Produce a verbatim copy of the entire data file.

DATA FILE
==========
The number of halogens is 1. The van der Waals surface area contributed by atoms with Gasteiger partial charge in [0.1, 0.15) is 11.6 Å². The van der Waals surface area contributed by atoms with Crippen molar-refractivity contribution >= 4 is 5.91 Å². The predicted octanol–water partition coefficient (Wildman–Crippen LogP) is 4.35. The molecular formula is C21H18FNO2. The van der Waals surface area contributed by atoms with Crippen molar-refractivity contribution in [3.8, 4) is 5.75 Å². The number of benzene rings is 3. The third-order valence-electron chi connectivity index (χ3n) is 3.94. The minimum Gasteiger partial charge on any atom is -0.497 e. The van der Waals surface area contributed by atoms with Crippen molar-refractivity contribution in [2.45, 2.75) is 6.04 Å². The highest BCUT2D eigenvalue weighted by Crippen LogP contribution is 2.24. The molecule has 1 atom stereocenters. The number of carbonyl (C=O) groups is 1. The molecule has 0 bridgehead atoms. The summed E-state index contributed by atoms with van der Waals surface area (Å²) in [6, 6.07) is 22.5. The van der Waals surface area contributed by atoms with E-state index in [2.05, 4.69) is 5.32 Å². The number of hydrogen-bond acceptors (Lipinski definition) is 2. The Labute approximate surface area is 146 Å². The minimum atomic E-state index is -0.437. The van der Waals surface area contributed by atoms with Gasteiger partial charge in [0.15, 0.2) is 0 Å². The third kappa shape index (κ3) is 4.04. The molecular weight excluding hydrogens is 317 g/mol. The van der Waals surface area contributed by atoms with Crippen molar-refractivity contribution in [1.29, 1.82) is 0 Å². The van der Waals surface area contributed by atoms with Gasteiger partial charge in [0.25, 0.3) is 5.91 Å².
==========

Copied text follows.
The number of halogens is 1. The van der Waals surface area contributed by atoms with Gasteiger partial charge in [0.1, 0.15) is 11.6 Å². The van der Waals surface area contributed by atoms with Crippen molar-refractivity contribution >= 4 is 5.91 Å². The predicted octanol–water partition coefficient (Wildman–Crippen LogP) is 4.35. The molecular formula is C21H18FNO2. The van der Waals surface area contributed by atoms with Crippen molar-refractivity contribution in [3.8, 4) is 5.75 Å². The number of benzene rings is 3. The third-order valence-electron chi connectivity index (χ3n) is 3.94. The minimum Gasteiger partial charge on any atom is -0.497 e. The van der Waals surface area contributed by atoms with Crippen molar-refractivity contribution in [2.45, 2.75) is 6.04 Å². The highest BCUT2D eigenvalue weighted by Crippen LogP contribution is 2.24. The molecule has 1 atom stereocenters. The number of carbonyl (C=O) groups is 1. The molecule has 0 bridgehead atoms. The summed E-state index contributed by atoms with van der Waals surface area (Å²) in [6, 6.07) is 22.5. The van der Waals surface area contributed by atoms with E-state index in [2.05, 4.69) is 5.32 Å². The number of hydrogen-bond acceptors (Lipinski definition) is 2. The Labute approximate surface area is 146 Å². The minimum atomic E-state index is -0.437. The van der Waals surface area contributed by atoms with Gasteiger partial charge in [0.15, 0.2) is 0 Å². The third kappa shape index (κ3) is 4.04. The molecular weight excluding hydrogens is 317 g/mol. The van der Waals surface area contributed by atoms with Crippen molar-refractivity contribution in [1.29, 1.82) is 0 Å². The van der Waals surface area contributed by atoms with Gasteiger partial charge in [0.25, 0.3) is 5.91 Å².